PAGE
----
Phantasm is chaotic and not always entirely coherent, with some scenes seemingly cutting short or baring no relation to what has gone on before or since. Some of this may be down to time and money, as writer/director Don Coscarelli shot the film at weekends for a few hundred thousand dollars. But this lack of logic often works well, giving the feel of a child trapped in a nightmare, which contributes to the tension. With all the normal rules suspended, anything could happen, and you genuinely don't know what will crop up next.
This sense of being in a child's dream is heightened by the fact that Jody doesn't seem to go to school and during the course of the film gets to do the sorts of things that an adolescent boy would fantasise about, such as shoot guns, drive fast cars, and drink beer. The dream feeling is further enhanced by frequent scenes of characters being chased, something that Jungian therapists consider both common to the human experience and symbolic of someone avoiding confronting some painful emotion or feeling.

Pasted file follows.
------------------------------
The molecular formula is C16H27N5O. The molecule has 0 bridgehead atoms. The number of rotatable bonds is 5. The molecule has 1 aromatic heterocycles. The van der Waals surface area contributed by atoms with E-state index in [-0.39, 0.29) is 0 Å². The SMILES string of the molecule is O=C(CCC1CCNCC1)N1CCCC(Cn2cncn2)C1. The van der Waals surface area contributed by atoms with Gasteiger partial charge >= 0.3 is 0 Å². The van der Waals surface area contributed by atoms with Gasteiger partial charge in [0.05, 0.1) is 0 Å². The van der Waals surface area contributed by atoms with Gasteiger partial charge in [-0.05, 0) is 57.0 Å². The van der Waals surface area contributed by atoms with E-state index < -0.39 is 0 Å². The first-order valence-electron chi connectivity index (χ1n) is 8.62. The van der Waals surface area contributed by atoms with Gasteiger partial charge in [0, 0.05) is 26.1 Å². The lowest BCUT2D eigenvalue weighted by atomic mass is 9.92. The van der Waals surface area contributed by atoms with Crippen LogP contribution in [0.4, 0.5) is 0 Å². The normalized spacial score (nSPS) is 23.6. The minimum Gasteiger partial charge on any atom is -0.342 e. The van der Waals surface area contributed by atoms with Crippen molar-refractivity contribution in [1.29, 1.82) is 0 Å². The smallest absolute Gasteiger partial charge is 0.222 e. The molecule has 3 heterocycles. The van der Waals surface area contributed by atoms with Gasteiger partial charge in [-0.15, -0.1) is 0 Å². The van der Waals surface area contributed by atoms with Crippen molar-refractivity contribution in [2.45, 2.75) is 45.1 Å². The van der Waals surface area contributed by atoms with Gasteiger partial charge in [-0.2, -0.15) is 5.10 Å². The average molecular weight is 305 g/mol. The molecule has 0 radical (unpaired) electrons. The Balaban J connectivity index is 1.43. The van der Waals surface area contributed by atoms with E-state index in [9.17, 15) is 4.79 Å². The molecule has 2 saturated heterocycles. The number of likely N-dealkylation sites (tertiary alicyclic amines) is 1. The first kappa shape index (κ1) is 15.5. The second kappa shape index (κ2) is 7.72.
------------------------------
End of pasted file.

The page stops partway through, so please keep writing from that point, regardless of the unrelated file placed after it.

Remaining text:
Phantasm has more than enough blood for the average gore hound, especially in scenes involving the iconic flying sphere. However, much of the horror comes from the discomfort and unpleasantness of the thought of the remains of the dead, especially those of loved ones being violated and exploited.
Monday, 17 April 2017
An Eastern Westerner is a breezy, no nonsense Harold Lloyd comedy, that makes up for a lack of big belly laughs with the charm, upbeat persona, and energy of its star